At that point, the judge ruled that the statement was admissible under N.J.R.E. 803(c)(2) as an excited utterance. He found that the statement was contemporaneous with the actual robbery; that the victim was under the stress of excitement; and there was no opportunity to coolly reflect, deliberate, and fabricate. Rather, the statement was so spontaneous, made perhaps minutes after the police allegedly saw the assault, that it constituted an excited utterance. Testimony then resumed.

Martins testified that the victim stated that "they were trying to take my money, they were asking me for my money over and over; and before I was able to pull out of my pocket," they were assaulting him. Then, the officers drove the suspects to police headquarters where the suspects were processed. A.M. was found to have marijuana in his front coat pocket, "so he was charged with that as well." After completing presentation of proofs with respect to the marijuana, the State rested.

On cross-examination, Martins admitted that he did not see how the incident began. Martins testified that the perpetrators were arrested on Livingston, which was about 150 feet from the location of the assault. He admitted that the police made no attempt to apprehend the third perpetrator and merely "put out a police announcement that a third suspect fled on Livingston." When they returned to speak to the victim, he was in front of the bar on the corner of Third and Broadway. The police never took a formal statement from the victim, and they did not document the statements he made at the scene on paper. The only thing that was documented was "that he stated, give me your money." The victim refused medical attention. The State had no redirect and rested, after which the attorneys presented their closing remarks to the Family Part judge.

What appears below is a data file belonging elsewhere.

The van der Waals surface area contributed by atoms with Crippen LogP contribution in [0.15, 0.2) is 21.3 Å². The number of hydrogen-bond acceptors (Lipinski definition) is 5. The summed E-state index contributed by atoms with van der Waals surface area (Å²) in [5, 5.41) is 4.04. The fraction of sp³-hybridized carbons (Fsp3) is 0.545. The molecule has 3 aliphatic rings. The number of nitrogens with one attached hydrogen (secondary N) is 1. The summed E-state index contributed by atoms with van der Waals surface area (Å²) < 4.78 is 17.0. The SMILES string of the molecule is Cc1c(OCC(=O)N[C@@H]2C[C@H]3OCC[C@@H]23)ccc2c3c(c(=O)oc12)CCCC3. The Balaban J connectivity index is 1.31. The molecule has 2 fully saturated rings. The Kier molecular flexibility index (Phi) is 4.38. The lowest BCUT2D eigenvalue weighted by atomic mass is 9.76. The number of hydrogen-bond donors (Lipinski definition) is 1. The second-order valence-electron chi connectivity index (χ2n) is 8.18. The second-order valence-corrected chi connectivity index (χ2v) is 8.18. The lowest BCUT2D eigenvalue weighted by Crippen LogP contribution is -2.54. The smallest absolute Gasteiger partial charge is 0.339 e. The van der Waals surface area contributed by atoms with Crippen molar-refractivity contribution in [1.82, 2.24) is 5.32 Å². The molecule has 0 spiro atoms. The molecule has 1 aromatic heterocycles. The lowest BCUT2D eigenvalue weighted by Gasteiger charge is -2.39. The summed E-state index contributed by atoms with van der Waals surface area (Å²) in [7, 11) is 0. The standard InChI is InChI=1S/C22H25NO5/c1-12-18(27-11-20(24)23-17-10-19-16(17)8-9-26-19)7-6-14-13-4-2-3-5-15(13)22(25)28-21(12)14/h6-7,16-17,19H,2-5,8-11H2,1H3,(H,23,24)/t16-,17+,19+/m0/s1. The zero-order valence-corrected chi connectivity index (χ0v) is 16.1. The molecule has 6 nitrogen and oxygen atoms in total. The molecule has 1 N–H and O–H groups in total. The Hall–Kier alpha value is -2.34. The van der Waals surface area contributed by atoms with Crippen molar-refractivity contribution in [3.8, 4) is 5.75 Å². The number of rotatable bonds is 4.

In his decision on the record, the judge elaborated on his ruling respecting the victim's statements. The judge found that when the officers observed the assault taking place, they

[i]mmediately put on their lights, the beating stops, they immediately catch two of the three alleged perpetrators within 150 feet or so of the attack; . . . they immediately talked to the perpetrators; [then] they immediately talked to the victim. So there is not much time between the initial observation and the declaration.

He found that the circumstances of the event were a traumatic incident that would lead one to believe the victim's statements were "spontaneous in nature and excited utterances." He found that the victim's physical condition would "certainly ha[ve] some impact on whether or not the individual is, indeed, excited and his physical condition is poor at the time. His mental condition could also indicate an excited utterance because there are three individuals that the police officer testifies about beating on him." He found that "everyone would agree that if three individuals attacked them and beat them until they bled profusely from the face, demanding money, that they would be in some state of shock which again would result in [some] appropriate excited utterance."

The judge next found that the statement was restricted to exactly what happened, and because the time span was short, the statement was an excited utterance. He acknowledged that the statement was made in response to a question from the police and that the victim made a voluntary decision to respond to the question. The judge reaffirmed his ruling that the statement was admissible and found that it was credible. He further found that the State established, beyond a reasonable doubt, that A.M. and the other two perpetrators "actually set out to rob this ...